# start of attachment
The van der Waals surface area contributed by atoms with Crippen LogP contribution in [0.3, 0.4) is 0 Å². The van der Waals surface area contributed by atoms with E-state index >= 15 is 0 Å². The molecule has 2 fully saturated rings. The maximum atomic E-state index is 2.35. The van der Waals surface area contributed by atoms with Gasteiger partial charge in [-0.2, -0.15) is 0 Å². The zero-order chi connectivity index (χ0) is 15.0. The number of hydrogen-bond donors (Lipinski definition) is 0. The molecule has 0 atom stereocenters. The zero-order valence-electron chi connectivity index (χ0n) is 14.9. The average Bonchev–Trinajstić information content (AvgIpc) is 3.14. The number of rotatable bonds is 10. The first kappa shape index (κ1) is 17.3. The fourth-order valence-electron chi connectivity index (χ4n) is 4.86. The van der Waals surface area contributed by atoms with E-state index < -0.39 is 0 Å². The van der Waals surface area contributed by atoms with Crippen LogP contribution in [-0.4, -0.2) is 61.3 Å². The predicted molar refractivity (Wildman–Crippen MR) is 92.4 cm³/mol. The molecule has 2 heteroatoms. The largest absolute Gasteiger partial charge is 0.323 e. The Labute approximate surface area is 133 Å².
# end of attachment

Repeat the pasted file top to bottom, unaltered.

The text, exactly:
The van der Waals surface area contributed by atoms with Crippen LogP contribution in [0.3, 0.4) is 0 Å². The van der Waals surface area contributed by atoms with E-state index >= 15 is 0 Å². The molecule has 2 fully saturated rings. The maximum atomic E-state index is 2.35. The van der Waals surface area contributed by atoms with Gasteiger partial charge in [-0.2, -0.15) is 0 Å². The zero-order chi connectivity index (χ0) is 15.0. The number of hydrogen-bond donors (Lipinski definition) is 0. The molecule has 0 atom stereocenters. The zero-order valence-electron chi connectivity index (χ0n) is 14.9. The average Bonchev–Trinajstić information content (AvgIpc) is 3.14. The number of rotatable bonds is 10. The first kappa shape index (κ1) is 17.3. The fourth-order valence-electron chi connectivity index (χ4n) is 4.86. The van der Waals surface area contributed by atoms with E-state index < -0.39 is 0 Å². The van der Waals surface area contributed by atoms with Crippen LogP contribution in [-0.4, -0.2) is 61.3 Å². The predicted molar refractivity (Wildman–Crippen MR) is 92.4 cm³/mol. The molecule has 2 heteroatoms. The largest absolute Gasteiger partial charge is 0.323 e. The Labute approximate surface area is 133 Å².